Saturday, November 7, 2009

Group Bias in the Distribution of Health Care in the United States

As I suggested in an earlier blog entry governmentally subsidized health care in the United States is already being rationed. I think it is distributed based on an indefensible group bias; that is, politicians control access to subsidized health insurance based on arbitrary group association. Let's take a closer look at that.

Since the twentieth century, politicians have granted subsidized access to specific groups. In the 1940s, the first “group” to gain that access was comprised of individual white, male workers that worked for large unionized corporations. Later, politicians expanded access by including other groups including: the elderly, the poor, veterans, Native Americans, employees of government, and children. As a result of this irrational group-based allocation system, we now have a “maze” of health care tax-supported programs that provide various levels of health care coverage to most Americans. The current problem is that we now have a growing number of individuals that need access to health care but do not fall into any of these arbitrary groupings. Therefore, in order to gain access these “outsiders” have had to manufacture their own “group,” and lobby government for equal recognition. This new group is comprised of everyone that is not employed by a corporation that offers private health insurance, not elderly, not poor, not a veteran, not Native American, not employed by government, and/or not children.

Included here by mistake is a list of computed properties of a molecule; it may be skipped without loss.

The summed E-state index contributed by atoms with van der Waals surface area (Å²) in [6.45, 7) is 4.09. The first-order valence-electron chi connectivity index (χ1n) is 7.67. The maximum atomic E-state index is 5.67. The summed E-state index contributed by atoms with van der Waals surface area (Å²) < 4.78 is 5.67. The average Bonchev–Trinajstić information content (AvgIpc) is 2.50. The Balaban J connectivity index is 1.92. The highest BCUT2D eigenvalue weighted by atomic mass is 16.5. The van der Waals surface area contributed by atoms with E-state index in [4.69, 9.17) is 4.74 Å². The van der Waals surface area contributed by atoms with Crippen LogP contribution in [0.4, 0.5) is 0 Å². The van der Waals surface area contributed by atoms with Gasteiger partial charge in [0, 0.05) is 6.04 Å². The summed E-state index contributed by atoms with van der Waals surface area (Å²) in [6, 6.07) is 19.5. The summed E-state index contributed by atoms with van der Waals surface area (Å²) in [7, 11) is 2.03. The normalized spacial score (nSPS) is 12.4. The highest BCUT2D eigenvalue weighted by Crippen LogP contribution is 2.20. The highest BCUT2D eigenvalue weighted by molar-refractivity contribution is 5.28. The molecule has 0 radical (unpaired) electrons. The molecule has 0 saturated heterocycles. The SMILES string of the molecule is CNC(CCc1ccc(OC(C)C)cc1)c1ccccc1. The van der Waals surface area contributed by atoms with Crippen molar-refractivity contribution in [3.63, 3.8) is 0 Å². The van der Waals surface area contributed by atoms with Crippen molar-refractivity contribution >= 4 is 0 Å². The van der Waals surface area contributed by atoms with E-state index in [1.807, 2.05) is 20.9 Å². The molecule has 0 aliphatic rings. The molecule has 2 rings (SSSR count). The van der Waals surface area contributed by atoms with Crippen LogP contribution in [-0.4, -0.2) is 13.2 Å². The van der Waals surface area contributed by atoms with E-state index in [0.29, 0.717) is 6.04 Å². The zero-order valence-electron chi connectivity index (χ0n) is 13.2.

Now any rational person that is against health care reform within its current framework must argue that these outsiders are not entitled to health coverage, even though these other groups already enjoy subsidized health insurance. Of course, no politician is going to take subsidized health care away from workers, the poor, elderly, soldiers, or children. But many politicians are opposed to adding “outsiders.” Interestingly the rest of us rarely demand that those politicians justify the inclusion of one group and the exclusion of another. Why?

1 comment:

HAK said...

Please notice that often those "outsiders" are entrepreneurs, the engines of our industrial strength.

One can only ask, how many potential Edisons, Fords, Gates’ failed in recent years just because of medical bills, theirs, or their employees.

This provision of our health care system strikes directly into our economic strength.